The Duran’s Alex Christoforou and Editor-in-Chief Alexander Mercouris discuss John Kerry’s stepson, Christopher Heinz, cutting his business ties with Joe Biden’s son, Hunter Biden, over a shady Ukrainian oil deal worth millions of dollars.
John Kerry’s stepson rushed to play damage control at the State Department after his business partner Hunter Biden cut a deal with an oligarch-owned Ukrainian gas company in 2014, according to internal State Department correspondence obtained by the Washington Examiner.
The correspondence adds to the questions about Biden’s business activities, which have dogged the 2020 Democratic primary campaign of his father Joe. Hunter Biden’s long history of drug and alcohol abuse, which contributed to his divorce and his dismissal from the Navy Reserve, has also attracted unwelcome publicity for the Democratic front-runner.
An email released to the Washington Examiner shows that Biden’s decision to join the board of Ukraine’s Burisma Holdings sparked immediate concern within his inner circle about the political optics. Biden’s father Joe — now vying for the 2020 Democratic Party nomination — was then vice president and overseeing the Obama administration’s Ukraine policy.
At the time, Hunter Biden, now 49, and Christopher Heinz, the stepson of then-Secretary of State John Kerry, co-owned Rosemont Seneca Partners, a $2.4 billion private equity firm. Heinz’s college roommate, Devon Archer, was managing partner in the firm. In the spring of 2014, Biden and Archer joined the board of Burisma Holdings, a Ukrainian gas company that was at the center of a U.K. money laundering probe. Over the next year, Burisma reportedly paid Biden and Archer’s companies over $3 million.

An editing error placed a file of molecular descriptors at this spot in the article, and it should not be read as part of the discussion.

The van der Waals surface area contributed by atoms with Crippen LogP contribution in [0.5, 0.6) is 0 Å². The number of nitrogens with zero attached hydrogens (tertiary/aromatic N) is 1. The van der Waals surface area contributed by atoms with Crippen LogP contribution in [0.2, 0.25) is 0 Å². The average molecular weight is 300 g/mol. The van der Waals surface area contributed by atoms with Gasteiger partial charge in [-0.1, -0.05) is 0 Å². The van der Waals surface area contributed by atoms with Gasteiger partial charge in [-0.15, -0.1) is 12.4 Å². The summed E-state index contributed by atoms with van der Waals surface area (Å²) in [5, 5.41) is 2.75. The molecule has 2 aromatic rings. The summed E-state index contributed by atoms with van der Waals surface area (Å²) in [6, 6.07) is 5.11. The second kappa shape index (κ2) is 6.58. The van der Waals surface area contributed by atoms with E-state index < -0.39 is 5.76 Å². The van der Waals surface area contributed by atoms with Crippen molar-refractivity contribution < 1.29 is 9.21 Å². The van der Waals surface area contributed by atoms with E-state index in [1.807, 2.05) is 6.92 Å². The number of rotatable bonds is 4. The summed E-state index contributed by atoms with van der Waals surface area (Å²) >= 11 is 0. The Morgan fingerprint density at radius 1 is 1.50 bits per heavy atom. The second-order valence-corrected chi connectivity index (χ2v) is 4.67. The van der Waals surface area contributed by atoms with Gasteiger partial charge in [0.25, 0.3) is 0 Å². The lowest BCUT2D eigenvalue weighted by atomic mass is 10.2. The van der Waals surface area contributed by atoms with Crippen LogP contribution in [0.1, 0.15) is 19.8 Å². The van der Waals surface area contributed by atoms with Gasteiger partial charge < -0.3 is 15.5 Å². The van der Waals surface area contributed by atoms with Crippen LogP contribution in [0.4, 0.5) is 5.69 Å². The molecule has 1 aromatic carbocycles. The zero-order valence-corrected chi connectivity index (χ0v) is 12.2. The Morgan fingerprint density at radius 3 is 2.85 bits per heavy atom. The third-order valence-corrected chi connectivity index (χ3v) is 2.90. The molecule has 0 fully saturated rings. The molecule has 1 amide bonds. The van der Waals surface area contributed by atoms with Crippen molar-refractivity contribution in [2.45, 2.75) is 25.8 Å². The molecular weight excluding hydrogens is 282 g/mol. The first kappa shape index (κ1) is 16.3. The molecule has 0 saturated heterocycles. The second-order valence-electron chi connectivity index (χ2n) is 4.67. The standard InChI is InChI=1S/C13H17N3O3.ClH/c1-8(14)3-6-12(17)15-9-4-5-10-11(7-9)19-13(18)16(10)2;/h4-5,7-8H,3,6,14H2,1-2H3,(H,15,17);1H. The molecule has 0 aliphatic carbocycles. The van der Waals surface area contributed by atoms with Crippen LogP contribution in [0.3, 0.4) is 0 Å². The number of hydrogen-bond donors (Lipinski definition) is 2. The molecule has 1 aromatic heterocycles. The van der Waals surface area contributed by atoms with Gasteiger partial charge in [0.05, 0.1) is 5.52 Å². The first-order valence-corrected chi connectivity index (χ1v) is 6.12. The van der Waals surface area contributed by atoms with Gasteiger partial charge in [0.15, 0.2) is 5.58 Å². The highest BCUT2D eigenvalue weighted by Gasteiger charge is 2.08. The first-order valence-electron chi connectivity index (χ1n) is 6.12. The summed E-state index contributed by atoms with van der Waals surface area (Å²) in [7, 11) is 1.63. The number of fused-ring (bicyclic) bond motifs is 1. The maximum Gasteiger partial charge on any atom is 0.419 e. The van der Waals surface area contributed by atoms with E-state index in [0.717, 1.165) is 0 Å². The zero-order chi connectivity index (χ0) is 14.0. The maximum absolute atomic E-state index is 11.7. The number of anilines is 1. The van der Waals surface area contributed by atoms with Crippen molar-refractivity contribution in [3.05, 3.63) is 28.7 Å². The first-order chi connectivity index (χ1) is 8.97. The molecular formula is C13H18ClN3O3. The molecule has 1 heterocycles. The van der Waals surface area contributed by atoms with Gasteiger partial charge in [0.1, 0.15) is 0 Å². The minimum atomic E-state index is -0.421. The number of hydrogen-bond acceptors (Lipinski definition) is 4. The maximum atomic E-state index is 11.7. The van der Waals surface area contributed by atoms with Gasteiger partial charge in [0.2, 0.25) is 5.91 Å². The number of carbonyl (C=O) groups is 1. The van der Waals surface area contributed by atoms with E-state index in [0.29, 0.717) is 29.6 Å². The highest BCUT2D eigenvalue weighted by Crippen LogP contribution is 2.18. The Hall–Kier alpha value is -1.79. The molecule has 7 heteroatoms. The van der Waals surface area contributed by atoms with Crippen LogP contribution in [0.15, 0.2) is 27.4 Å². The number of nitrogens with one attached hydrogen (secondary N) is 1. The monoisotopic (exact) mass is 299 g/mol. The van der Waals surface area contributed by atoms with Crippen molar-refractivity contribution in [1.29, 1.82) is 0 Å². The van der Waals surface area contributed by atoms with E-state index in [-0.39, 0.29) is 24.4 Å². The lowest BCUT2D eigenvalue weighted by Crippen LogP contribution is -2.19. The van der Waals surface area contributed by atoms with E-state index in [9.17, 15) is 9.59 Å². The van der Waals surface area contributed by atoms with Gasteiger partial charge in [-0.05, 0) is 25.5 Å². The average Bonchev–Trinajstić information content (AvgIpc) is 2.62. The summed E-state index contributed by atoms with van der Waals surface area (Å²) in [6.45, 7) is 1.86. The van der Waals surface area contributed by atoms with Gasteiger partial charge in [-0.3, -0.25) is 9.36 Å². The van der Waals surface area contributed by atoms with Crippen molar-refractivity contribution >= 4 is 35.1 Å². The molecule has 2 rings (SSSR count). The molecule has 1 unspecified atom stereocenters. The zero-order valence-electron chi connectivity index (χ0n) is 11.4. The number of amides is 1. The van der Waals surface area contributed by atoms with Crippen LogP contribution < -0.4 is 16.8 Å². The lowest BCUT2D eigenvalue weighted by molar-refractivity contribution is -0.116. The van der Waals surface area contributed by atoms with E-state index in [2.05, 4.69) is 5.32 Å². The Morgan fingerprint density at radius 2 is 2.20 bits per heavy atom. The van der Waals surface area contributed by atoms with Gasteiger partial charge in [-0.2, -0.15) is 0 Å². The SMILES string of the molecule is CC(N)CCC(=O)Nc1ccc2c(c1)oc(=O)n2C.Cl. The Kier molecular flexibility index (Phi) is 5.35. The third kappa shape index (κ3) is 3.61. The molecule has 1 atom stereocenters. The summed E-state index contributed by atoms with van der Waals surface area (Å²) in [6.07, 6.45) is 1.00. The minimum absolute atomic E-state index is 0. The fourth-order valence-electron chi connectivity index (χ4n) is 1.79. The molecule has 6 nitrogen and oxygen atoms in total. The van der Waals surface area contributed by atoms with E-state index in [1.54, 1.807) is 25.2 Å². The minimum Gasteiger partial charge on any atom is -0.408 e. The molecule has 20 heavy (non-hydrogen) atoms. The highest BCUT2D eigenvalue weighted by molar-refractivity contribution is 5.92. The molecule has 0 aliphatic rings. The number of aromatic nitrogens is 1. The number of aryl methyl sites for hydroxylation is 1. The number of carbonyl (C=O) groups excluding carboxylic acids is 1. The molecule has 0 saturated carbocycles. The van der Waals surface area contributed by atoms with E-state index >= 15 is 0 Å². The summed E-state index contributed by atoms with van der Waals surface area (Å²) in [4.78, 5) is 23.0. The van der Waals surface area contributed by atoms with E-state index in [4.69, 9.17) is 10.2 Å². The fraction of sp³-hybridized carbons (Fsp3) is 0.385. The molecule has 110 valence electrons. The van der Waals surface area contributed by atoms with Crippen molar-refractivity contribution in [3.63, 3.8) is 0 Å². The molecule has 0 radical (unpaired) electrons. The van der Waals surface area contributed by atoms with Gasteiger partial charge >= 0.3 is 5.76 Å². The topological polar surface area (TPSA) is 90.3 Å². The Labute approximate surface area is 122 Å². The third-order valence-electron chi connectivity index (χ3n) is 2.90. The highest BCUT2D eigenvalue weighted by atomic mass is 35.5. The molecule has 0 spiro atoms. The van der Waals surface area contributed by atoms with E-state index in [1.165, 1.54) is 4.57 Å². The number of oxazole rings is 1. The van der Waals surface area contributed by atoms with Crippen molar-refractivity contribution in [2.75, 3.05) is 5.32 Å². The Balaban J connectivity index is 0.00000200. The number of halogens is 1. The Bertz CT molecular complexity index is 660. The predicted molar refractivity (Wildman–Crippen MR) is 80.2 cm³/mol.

Hours after Biden’s board appointment went public on May 13, 2014, Heinz emailed Matt Summers and David Wade, two of his stepfather’s top aides at the State Department.
“Apparently Devon and Hunter both joined the board of Burisma and a press release went out today,” wrote Heinz. “I cant speak why they decided to, but there was no investment by our firm in their company.”
The email was obtained through a public information request filed by the conservative nonprofit group Citizens United. The organization said the email raises questions about why Heinz was in touch with the State Department about Biden’s business dealings.
“This email raises a lot of questions. Why would Chris Heinz distance himself from Hunter Biden’s decision to join Burisma’s board in an email to John Kerry’s senior staff at the State Department?” said Citizens United President David N. Bossie in a statement to the Washington Examiner. “It’s time for Joe Biden to answer questions about his family’s business in the Ukraine and what his own role was in those dealings.”
“These are questions that congressional oversight committees should be demanding answers to,” he added.
Heinz’s spokesperson told the Washington Examiner that he was not involved in the Burisma deal and has not been invested in Rosemont Seneca Partners since 2015.
“Chris Heinz was involved in Rosemont Capital. Through Rosemont Capital, Mr. Heinz owned a minority interest in Rosemont Seneca Partners until 2015,” said Heinz’s spokesperson Chris Bastardi. “Neither Mr. Heinz, nor any business in which he had an interest, was involved in Burisma.”
Heinz was troubled by his partners’ decision to join the Burisma board and immediately took steps to end his business relationship with Biden and Archer, according to a source familiar with the situation.
In 2014 and 2015, Burisma paid $3.4 million to a company called Rosemont Seneca Bohai LLC, according to the New York Times. That company paid Biden up to $50,000 a month, according to the report. During the same time period, Joe Biden pressured the Ukrainian government to fire its lead prosecutor who was investigating wrongdoing at Burisma, raising questions from critics about whether this was related to his son’s position at the gas company.
Biden stepped down from the Burisma board this year, before his father announced his presidential run. Archer was convicted for his role in an unrelated Ponzi scheme last November, but was recently granted a new trial.